"The only way we can prevent Iran from getting a nuclear weapon is for the Iranians themselves to decide that it's too costly," Gates said during a Monday meeting with students at the Marine Corps University at Quantico, Va.. "If we or the Israelis or somebody else strike Natanz" — the site of a uranium enrichment plant — "militarily, in my view, it would delay the Iranian program for some period of time, but only delay it, probably only one to three years," Gates said. "You would unify the nation, you would cement their determination to have a nuclear program, and also build into the whole country an undying hatred of whoever hits them."
A day earlier, Israeli President Shimon Peres threatened to strike Iran if the Islamic republic fails to halt its nuclear program. In an interview with Kol Hai Radio, Peres said that, if Admadinejad ultimately fails to soften his nuclear stance in response to the Obama administration initiative, "We'll strike him." Peres declined to go into detail, saying only that a strike against Iran could not happen without support from the United States. "We certainly cannot go it alone without the U.S., and we definitely can't go against the U.S. This would be unnecessary," Peres said. Four days later, Peres said, "All the talk about a possible attack by Israel on Iran is not true. The solution in Iran is not military."
During testimony on April 1 before Congress, Army Gen. David Petraeus, commander of U.S. Central Command, said that "the Israeli government may ultimately see itself so threatened by the prospect of an Iranian nuclear weapon that it would take pre-emptive military action to derail or delay it."
Defense Secretary Robert Gates said March 29th that "the opportunity for success [in influencing Iran] is probably more in economic sanctionsthan it is in diplomacy. … What gets them to the table is economic sanctions." Earlier, Gates warned Iran in Obama's behalf: at a conference in Bahrain..."The president-elect and his team are under no illusions about Iran's behavior and what Iran has been doing in the region and apparently is doing with weapons programs...So anyone who thought that the upcoming months might present opportunities to test' the new president would be sorely mistaken...President Obama and his national security team, myself included, will be ready to defend the interests of the United States and our friends and allies from the moment he takes office on Jan. 20."
more from the transcript: "I bring from President-elect Obama a message of continuity and commitment to our friends and partners in the region. ...More extensive planning has been done across the government in preparation for this transition than at any time I can remember and I have worked for seven presidents, soon to be eight. So anyone who thought that the upcoming months might present opportunities to "test" the new administration would be sorely mistaken. President Obama and his national security team, myself included, will be ready to defend the interests of the United States and our friends and allies from the moment he takes office on January 20th.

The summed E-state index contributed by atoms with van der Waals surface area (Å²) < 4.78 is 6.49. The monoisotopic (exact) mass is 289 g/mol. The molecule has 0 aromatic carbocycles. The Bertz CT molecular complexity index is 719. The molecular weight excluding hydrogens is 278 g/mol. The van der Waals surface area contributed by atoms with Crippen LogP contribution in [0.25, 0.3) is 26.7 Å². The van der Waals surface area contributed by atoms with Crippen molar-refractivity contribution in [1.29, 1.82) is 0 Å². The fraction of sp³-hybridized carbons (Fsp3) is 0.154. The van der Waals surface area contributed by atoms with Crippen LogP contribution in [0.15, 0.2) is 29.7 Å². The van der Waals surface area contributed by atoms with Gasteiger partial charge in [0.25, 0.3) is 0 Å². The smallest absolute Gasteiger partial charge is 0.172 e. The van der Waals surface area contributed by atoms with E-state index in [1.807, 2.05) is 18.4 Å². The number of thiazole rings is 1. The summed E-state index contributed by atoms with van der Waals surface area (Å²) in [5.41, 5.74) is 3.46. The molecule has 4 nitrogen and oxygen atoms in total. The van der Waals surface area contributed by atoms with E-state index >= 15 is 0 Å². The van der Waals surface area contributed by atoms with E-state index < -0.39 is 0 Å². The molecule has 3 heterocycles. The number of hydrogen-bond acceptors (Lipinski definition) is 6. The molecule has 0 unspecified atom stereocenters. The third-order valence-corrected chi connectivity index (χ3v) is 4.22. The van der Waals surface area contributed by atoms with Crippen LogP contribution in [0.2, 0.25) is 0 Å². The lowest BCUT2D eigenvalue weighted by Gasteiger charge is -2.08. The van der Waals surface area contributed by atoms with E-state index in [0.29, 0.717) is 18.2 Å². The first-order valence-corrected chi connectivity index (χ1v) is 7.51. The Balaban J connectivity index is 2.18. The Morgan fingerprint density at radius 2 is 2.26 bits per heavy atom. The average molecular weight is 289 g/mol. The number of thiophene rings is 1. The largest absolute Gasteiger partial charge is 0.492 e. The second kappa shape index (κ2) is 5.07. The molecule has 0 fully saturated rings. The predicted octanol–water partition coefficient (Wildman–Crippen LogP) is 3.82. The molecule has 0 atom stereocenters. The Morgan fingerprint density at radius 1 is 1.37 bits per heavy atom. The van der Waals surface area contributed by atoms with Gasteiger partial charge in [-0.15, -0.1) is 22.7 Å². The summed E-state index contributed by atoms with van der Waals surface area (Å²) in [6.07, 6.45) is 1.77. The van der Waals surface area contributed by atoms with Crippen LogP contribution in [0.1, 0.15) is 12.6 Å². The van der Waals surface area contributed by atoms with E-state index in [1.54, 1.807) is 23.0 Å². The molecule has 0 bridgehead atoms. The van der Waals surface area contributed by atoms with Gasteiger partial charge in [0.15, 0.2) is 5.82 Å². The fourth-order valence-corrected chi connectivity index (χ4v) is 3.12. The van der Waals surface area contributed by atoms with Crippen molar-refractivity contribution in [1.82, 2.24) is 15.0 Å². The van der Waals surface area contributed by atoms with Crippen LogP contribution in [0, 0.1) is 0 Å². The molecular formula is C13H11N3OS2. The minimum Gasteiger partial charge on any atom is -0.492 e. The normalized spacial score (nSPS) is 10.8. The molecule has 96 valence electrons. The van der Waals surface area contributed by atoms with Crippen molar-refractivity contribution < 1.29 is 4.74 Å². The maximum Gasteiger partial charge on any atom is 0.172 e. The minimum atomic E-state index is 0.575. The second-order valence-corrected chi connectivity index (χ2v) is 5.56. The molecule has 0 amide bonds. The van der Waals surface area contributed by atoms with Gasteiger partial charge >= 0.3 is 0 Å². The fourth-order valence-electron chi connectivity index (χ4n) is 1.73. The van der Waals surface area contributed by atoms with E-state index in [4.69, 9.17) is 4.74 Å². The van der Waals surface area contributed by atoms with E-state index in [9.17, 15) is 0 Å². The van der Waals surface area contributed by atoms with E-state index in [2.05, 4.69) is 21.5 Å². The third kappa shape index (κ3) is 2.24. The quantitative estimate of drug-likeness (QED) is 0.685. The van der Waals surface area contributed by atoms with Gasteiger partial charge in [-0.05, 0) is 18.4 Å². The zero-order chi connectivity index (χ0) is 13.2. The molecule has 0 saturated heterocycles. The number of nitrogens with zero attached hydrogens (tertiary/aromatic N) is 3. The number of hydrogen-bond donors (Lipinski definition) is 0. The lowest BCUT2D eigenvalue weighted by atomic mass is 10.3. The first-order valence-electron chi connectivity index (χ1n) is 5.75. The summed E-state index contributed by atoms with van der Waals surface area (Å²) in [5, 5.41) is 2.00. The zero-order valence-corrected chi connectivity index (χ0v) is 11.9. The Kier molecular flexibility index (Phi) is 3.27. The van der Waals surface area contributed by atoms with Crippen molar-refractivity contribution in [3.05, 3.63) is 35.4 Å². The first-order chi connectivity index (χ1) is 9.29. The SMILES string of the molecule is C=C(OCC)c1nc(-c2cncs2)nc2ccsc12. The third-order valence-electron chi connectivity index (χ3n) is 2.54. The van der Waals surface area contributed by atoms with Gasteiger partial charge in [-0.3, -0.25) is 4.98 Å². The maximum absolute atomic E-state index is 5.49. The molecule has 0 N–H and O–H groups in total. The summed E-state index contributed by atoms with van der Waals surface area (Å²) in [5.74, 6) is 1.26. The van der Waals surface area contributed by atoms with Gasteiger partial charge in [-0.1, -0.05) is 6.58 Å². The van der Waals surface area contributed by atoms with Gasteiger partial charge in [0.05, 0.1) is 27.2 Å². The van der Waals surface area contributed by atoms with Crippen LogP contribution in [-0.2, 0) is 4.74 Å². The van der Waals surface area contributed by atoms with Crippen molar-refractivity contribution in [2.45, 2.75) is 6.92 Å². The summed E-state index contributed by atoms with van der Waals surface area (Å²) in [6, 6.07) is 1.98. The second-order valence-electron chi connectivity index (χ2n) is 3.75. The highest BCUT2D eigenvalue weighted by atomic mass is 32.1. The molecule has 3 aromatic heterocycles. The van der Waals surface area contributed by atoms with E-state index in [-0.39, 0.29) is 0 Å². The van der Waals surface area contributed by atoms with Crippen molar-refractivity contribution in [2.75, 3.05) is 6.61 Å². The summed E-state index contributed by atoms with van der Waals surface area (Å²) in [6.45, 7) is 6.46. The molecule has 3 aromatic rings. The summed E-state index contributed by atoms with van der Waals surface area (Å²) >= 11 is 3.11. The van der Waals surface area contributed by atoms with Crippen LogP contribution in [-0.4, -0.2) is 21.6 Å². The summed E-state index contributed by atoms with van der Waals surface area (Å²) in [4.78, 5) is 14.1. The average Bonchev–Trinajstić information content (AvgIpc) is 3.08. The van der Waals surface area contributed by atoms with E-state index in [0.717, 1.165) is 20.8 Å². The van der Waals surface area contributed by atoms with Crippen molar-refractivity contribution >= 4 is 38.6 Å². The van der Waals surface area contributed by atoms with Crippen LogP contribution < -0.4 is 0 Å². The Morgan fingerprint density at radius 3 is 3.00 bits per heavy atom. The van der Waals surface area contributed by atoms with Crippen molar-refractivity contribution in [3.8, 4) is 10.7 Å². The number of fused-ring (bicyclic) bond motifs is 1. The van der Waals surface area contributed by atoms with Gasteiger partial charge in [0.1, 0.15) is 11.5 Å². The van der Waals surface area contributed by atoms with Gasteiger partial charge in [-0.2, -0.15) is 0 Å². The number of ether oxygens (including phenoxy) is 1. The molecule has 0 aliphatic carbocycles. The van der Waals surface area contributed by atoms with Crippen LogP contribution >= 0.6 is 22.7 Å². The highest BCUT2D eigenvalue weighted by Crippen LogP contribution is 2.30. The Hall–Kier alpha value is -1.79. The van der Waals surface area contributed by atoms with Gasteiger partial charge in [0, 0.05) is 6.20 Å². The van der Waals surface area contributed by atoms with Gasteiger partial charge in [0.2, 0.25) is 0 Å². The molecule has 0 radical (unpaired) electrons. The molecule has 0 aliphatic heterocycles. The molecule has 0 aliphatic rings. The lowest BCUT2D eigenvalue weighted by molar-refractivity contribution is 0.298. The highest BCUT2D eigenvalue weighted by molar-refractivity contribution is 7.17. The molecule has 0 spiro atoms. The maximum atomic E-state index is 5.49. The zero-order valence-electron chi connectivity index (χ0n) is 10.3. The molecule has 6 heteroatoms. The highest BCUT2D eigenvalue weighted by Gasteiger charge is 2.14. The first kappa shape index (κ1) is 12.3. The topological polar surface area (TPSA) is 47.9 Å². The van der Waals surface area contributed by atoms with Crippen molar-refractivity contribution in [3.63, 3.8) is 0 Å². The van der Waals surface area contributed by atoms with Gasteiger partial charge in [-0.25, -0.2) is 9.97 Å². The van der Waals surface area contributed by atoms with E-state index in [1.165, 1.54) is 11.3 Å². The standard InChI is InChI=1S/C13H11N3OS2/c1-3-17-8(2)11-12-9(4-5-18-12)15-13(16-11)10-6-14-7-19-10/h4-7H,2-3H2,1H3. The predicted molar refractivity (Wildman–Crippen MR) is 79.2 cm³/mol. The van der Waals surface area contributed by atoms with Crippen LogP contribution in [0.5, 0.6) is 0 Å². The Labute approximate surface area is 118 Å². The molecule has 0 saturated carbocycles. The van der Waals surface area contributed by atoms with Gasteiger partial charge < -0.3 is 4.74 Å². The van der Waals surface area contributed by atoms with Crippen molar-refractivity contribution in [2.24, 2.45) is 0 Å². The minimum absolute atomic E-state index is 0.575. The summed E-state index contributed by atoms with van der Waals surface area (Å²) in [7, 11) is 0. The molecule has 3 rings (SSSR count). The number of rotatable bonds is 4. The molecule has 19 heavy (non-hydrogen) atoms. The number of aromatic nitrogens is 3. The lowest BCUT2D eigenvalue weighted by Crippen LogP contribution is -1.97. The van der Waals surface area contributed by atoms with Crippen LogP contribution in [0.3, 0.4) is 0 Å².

...Unfortunately, no discussion of the security situation in Iraq is complete without mentioning Iran, a country whose every move seems designed to create maximum anxiety in the international community.
There is no doubt that Iran has been heavily engaged in trying to influence the development and direction of the Iraqi government and has not been a good neighbor. Much of that effort has been focused on training and supplying groups intent on undermining the government more often than not through violence and attacks on Iraqi security forces and government installations and officials. Of course, the use of sub-national actors as Iranian proxies should be no surprise considering the financial and military support that Tehran has long given organizations like Hamas and Hezbollah, which also seek to undermine legitimate governments by violent means.
Now, when it comes to Iran's missile programs, we all know that pictures can be deceiving. Even so, it is clear that Iran has, this year, tested long-range missiles that can hit any country in the Middle East. At the same time, Iran has continued its pursuit of a nuclear program that is almost assuredly geared toward developing nuclear weapons. The last thing this region or the world needs is a nuclear arms race in the Middle East.
So what can be done about Iran? For starters, the international community has come together and has increased pressure on Iran diplomatically and economically. I encourage you to implement fully the financial measures called for by the United Nations."
Manama Dialogue (Bahrain)
As Delivered by Secretary of Defense Robert M. Gates, Manama, Bahrain, Saturday, December 13, 2008